On a basic level, the very existence of the essence changes the overall structure of the purchasing decisions because having a variety of chips in one’s ingredient bag is a surefire way to boost essence over the course of the game. I have played Quacks quite a bit and have never encountered players who purchase the same chip round after round as an actual strategy, but I suppose if someone keeps adding the same colors to their bag, this is a way to balance that out.

The Quacks of Quedlingburg Alchemists Book
The locoweed ingredient was one of the best parts of The Herb Witches expansion and The Alchemists adds a few more ways to utilize it.

In terms of things that aren’t successful, I did find it strange that there was no “bidding” mechanic at the start of the game to decide which patients players could treat. I’m inclined to say that the patient abilities are generally balanced, but some play very differently so it will be difficult for many to understand the practical advantages of chasing one patient’s abilities over another. It’s also strange that multiple players can treat the same patient with no restriction.

This expansion plays the same with or without the previous expansion as the decisions and options available aren’t really impacted by things that The Herb Witches includes. (Although, as I said, The Herb Witches should always be included in games of Quacks.)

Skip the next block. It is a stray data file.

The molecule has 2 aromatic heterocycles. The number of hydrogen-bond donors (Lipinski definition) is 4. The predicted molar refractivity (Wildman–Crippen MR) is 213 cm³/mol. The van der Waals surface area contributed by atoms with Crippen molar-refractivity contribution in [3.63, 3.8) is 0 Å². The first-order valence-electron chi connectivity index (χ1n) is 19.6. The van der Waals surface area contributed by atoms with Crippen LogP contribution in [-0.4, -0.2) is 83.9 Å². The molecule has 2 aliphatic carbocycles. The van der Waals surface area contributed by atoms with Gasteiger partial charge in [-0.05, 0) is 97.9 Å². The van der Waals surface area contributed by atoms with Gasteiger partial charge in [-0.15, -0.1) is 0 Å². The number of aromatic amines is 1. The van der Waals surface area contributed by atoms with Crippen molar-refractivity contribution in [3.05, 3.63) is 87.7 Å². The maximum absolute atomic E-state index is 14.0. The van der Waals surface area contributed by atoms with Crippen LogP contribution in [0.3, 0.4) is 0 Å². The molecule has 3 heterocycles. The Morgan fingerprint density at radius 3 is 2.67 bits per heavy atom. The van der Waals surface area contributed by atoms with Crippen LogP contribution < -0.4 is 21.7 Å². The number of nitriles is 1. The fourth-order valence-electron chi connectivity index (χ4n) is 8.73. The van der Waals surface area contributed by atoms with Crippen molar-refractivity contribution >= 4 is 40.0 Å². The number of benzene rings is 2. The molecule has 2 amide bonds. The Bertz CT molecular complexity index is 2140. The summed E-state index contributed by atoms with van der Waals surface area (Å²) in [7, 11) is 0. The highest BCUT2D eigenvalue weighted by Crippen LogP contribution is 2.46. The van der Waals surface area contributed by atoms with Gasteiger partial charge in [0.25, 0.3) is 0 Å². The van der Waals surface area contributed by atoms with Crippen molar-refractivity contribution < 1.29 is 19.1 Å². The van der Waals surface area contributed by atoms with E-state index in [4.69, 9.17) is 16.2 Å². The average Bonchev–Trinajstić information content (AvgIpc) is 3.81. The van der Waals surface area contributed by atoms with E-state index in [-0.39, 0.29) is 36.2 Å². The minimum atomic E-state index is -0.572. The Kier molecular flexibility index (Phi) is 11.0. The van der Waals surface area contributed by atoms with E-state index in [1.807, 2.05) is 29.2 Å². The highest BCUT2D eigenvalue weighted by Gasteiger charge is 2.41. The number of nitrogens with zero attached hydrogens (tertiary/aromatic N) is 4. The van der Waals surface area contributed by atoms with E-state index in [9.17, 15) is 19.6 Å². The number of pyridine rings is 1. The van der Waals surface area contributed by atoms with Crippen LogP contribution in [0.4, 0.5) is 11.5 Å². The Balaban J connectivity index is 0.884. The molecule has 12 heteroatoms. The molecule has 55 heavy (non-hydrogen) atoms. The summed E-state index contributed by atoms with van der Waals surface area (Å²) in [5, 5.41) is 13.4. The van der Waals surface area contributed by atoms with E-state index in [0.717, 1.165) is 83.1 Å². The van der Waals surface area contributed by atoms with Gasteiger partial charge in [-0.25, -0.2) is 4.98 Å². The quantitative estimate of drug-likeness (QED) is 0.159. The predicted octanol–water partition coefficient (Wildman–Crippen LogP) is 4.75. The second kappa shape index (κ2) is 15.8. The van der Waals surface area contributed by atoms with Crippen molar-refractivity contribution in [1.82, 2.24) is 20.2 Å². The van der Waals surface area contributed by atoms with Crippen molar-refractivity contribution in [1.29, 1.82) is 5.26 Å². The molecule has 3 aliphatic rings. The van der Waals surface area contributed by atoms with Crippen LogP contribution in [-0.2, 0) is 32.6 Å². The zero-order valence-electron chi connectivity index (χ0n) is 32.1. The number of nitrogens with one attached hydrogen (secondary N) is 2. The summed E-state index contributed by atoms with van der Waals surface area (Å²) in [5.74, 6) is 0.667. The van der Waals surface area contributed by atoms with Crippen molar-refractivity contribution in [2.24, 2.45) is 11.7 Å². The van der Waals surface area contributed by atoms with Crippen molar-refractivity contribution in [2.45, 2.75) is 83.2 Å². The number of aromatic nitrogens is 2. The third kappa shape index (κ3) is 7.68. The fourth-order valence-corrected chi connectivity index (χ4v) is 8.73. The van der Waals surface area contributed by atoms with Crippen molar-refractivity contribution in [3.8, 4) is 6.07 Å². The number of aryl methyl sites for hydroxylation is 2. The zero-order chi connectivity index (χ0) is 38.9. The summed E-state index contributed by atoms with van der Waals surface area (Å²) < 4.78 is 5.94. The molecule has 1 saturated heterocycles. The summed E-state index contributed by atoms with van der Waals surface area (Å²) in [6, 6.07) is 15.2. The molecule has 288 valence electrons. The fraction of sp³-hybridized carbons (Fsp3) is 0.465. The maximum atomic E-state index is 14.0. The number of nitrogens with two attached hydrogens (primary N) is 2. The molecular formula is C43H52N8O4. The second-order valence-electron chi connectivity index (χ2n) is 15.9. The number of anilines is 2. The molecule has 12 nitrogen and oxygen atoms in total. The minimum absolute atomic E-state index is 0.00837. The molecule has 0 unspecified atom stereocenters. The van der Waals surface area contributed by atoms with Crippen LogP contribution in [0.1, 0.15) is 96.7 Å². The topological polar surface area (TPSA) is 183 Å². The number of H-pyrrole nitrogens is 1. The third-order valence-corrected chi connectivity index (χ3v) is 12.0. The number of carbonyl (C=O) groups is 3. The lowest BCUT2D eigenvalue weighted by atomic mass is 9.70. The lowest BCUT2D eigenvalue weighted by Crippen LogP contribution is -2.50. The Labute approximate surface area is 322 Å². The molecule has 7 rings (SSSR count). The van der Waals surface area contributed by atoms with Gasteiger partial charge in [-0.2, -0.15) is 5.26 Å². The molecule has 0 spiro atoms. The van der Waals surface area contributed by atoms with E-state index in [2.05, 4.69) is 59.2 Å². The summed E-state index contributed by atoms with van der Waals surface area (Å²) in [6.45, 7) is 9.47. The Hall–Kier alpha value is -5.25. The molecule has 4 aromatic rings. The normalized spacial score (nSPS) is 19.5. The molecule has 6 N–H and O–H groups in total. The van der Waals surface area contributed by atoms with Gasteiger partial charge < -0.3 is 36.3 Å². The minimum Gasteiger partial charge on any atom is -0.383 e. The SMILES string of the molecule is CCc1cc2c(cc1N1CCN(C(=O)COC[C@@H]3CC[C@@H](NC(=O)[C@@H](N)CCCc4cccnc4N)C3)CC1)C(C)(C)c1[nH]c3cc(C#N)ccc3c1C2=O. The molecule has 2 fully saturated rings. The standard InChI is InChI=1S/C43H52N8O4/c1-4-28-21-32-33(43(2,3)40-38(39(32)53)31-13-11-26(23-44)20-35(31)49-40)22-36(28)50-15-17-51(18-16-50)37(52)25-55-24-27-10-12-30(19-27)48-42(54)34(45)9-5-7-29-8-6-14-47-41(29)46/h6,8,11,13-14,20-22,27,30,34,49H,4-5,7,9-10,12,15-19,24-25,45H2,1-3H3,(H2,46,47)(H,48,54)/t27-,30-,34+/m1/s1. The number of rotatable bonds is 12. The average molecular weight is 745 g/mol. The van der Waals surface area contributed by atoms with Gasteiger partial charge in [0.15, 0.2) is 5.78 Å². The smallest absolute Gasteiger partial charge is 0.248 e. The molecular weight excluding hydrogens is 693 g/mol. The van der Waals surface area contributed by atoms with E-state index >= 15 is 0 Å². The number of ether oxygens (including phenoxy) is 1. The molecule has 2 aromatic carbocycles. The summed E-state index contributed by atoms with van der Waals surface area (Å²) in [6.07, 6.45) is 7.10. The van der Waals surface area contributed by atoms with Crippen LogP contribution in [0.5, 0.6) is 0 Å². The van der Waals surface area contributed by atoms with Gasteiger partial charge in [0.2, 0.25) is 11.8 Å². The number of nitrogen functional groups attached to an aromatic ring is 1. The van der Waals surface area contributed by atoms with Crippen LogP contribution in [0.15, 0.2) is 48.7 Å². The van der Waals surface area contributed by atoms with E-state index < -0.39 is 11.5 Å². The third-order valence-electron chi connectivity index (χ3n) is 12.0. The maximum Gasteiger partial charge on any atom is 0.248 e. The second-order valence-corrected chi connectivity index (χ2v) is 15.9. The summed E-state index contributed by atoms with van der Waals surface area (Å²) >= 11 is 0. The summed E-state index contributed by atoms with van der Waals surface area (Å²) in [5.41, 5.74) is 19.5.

Final Thoughts:

While I don’t consider The Alchemists an essential expansion for The Quacks of Quedlinburg, I do think it adds enough interesting decisions and fun mechanics to recommend it as a purchase. I will qualify this opinion by saying this isn’t the type of expansion that makes sense to throw into early plays of the game or if it’s being taught to new players. The Alchemists serves as more of “variety variant” that many players will feel adds enough to be used all the time.

Expansion BuyHits:
• Patient powers are unique and interesting
• Rewards purchasing a variety of chips
• Adds new fortune teller cards

Misses:
• Difficult to tell if the patients are balanced

Get Your Copy

Chris played epic games of Monopoly every Saturday night as a child long before he dove into the deeper end of the hobby. Now his tastes lean more toward midweight and above euros, but he often mixes in family-weight games to cleanse his palate. You can even catch him still taking the occasional trip around “Go” if the mood strikes him. He has worked as a local news reporter, columnist and currently hosts a comedy podcast about movies. Chris was born in New York, raised in New Jersey, and now lives in Arizona with his gaming partner (who is incidentally his wife) and their two tiny gamers-in-training.